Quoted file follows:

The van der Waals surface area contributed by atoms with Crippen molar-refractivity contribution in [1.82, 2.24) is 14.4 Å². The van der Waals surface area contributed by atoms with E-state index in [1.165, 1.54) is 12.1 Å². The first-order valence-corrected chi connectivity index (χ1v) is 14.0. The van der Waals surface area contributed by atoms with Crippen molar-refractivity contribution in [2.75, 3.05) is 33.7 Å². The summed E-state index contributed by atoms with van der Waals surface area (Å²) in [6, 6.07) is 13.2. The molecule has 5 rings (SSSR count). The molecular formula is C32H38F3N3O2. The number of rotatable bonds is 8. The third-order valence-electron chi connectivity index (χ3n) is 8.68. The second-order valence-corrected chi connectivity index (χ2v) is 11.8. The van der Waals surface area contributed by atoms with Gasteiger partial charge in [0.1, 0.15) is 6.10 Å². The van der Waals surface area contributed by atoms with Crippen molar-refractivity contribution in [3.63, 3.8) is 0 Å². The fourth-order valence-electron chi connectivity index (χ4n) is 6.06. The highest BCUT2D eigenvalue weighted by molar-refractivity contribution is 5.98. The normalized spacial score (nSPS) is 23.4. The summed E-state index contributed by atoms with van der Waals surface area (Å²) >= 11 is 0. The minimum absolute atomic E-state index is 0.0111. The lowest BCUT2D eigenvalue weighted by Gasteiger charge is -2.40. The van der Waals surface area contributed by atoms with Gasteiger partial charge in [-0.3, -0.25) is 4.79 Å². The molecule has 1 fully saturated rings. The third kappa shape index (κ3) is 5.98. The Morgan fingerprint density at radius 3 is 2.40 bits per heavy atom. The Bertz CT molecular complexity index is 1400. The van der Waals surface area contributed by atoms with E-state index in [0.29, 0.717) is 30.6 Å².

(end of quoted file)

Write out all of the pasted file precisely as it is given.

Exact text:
The van der Waals surface area contributed by atoms with Crippen molar-refractivity contribution in [1.82, 2.24) is 14.4 Å². The van der Waals surface area contributed by atoms with E-state index in [1.165, 1.54) is 12.1 Å². The first-order valence-corrected chi connectivity index (χ1v) is 14.0. The van der Waals surface area contributed by atoms with Crippen molar-refractivity contribution in [2.75, 3.05) is 33.7 Å². The summed E-state index contributed by atoms with van der Waals surface area (Å²) in [6, 6.07) is 13.2. The molecule has 5 rings (SSSR count). The molecular formula is C32H38F3N3O2. The number of rotatable bonds is 8. The third-order valence-electron chi connectivity index (χ3n) is 8.68. The second-order valence-corrected chi connectivity index (χ2v) is 11.8. The van der Waals surface area contributed by atoms with Gasteiger partial charge in [0.1, 0.15) is 6.10 Å². The van der Waals surface area contributed by atoms with Crippen molar-refractivity contribution in [3.63, 3.8) is 0 Å². The fourth-order valence-electron chi connectivity index (χ4n) is 6.06. The highest BCUT2D eigenvalue weighted by molar-refractivity contribution is 5.98. The normalized spacial score (nSPS) is 23.4. The summed E-state index contributed by atoms with van der Waals surface area (Å²) >= 11 is 0. The minimum absolute atomic E-state index is 0.0111. The lowest BCUT2D eigenvalue weighted by Gasteiger charge is -2.40. The van der Waals surface area contributed by atoms with Gasteiger partial charge in [-0.3, -0.25) is 4.79 Å². The molecule has 1 fully saturated rings. The third kappa shape index (κ3) is 5.98. The Morgan fingerprint density at radius 3 is 2.40 bits per heavy atom. The Bertz CT molecular complexity index is 1400. The van der Waals surface area contributed by atoms with E-state index in [0.29, 0.717) is 30.6 Å².